2. acline
    acline says:

    If we are indeed at or near the moment of peak oil, 2030 will be a very different place. Will it be good or bad? That depends entirely upon what we do today to prepare for it. Downsizing, burning calories instead of carbon, moving into denser living patterns — all good, IMO. And necessary. And better!

  3. Will
    Will says:

    How do you undo billions upon billions of dollars of development? Write them off like they were a bad mistake and should have never existed? How do you tell people that bought a house thinking they would have a only have an hour commute and say “we’re not going to keep expanding these roads, and you’re too far flung for transit, so you’re just going to have to deal with it being 2 hours.” How do you tell them that they just aren’t as important any more.

    How do you tell them that their efforts to make themselves into the american dream, the urge to have a house above all other costs, is both going to suck you dry, in fact has already sucked you dry of any sense of community.

    How do you deal with the economic reality of billions of dollars in mortgages that will never recover, because houses in the exurbs will have permanently lost most of their value.

    I don’t doubt that we can nurture, build and grow neighborhoods and communities at people scale, sustainable, with a true sense of community and place and a high quality of life. I don’t doubt that one bit. its possible, attainable and within our grasp.

    I just want to know what do we do with the brownfields. The rust belt has been asking that question for decades now. What do we do with all the houses that nobody wants because their commute costs more then their mortgage?

    How do we tell the multitudes of people that own these houses that they were sold a pipe dream? ANd why don’t people realize that when they bought these far flung places, what they would give up, that they would lose a large essence of the human experience to chase society’s ill gotten dream of a house, 2.5 kids and a dog in a “nice” area. Gah

  4. Steve A
    Steve A says:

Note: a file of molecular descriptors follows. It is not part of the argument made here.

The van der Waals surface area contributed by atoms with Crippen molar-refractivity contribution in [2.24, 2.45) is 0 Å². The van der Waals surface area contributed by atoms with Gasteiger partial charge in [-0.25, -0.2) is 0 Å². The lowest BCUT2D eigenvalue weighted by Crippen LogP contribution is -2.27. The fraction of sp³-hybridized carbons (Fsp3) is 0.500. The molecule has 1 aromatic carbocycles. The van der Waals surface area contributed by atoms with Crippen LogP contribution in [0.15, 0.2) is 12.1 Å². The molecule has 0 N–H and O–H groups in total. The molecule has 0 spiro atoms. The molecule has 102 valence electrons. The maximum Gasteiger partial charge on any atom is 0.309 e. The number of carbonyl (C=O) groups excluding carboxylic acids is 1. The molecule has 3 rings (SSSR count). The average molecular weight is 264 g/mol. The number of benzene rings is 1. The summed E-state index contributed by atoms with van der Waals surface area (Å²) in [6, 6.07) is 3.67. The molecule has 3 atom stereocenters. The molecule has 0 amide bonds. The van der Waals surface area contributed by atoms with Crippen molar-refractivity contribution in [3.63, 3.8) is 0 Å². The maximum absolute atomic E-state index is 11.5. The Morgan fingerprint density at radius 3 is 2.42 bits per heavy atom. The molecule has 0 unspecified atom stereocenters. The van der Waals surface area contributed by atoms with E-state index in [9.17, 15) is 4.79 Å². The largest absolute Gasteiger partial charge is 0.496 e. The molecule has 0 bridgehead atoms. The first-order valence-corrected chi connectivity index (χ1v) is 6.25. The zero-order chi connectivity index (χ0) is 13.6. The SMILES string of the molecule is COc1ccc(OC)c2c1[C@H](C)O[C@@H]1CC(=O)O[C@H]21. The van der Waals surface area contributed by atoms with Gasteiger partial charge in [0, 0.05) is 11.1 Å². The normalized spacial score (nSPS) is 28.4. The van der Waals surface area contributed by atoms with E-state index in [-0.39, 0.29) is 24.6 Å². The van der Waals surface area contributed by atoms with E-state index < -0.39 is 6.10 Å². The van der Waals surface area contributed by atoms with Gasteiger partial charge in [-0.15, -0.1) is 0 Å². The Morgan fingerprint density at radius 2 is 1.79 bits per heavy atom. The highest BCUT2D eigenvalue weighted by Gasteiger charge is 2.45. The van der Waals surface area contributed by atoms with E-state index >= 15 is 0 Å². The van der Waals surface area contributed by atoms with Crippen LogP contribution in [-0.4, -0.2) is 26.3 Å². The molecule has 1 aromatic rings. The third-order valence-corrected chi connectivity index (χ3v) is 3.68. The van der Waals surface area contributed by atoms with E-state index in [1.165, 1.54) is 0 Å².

I kept wondering where all the people were coming FROM. And now, where are they all going TO. It’s not like these people just spring up or disappear in a vacuum.

    • Keri
      Keri says:

      They’re coming from the northeast and midwest, they’re going to the Carolinas. Or dying.

      Not sure if it’s still the case, but Florida’s #1 export used to be full caskets heading back to wherever the deceased called home. As Bob Graham says in the video, they move here, but never call Florida home. As a result, they don’t want to invest in the community, the tax base, school systems, infrastructure, etc.

    • Eric
      Eric says:

      “where are they all going TO”

      A lot of them are moving to Tennessee, another state that doesn’t have an income tax. And a typical homeowner in TN pays $500 a year in homeowner’s insurance vs. what I paid yesterday – $1900.

      NC is a bad deal, financially. Income tax and personal property tax (that’s where they tax your couch every year.)

  5. john
    john says:

    Wish you were right but there’s no going back… at least in a joint-friendly way. Automobility is now the standard and the public is addicted to it on a massive scale. The latest idea of heavy carbon consumers is to totally eliminate cyclists from the roads where speed is preferred over STR… so popular that even more roads were added to the proposed list at a public meeting: http://blog.adventurecycling.org/2010/07/another-bike-ban.html

    I too hope that the growth of sprawl and isolation may be slowed (if not reversed) but if St Charles is even partially successful, expect more bans-less rights for cyclists. Meanwhile DOTs around the country are installing more rumble strips where cyclists often feel the safest on roads with higher speed limits: http://blog.adventurecycling.org/search?q=rumble+strips

    Perhaps only the costs of Peak Oil can change the strongest and most prevalent trends in the design of our communities and public roads. The current Deepwater Horizon catastrophe has failed to change the “drill-baby-drill” mantra.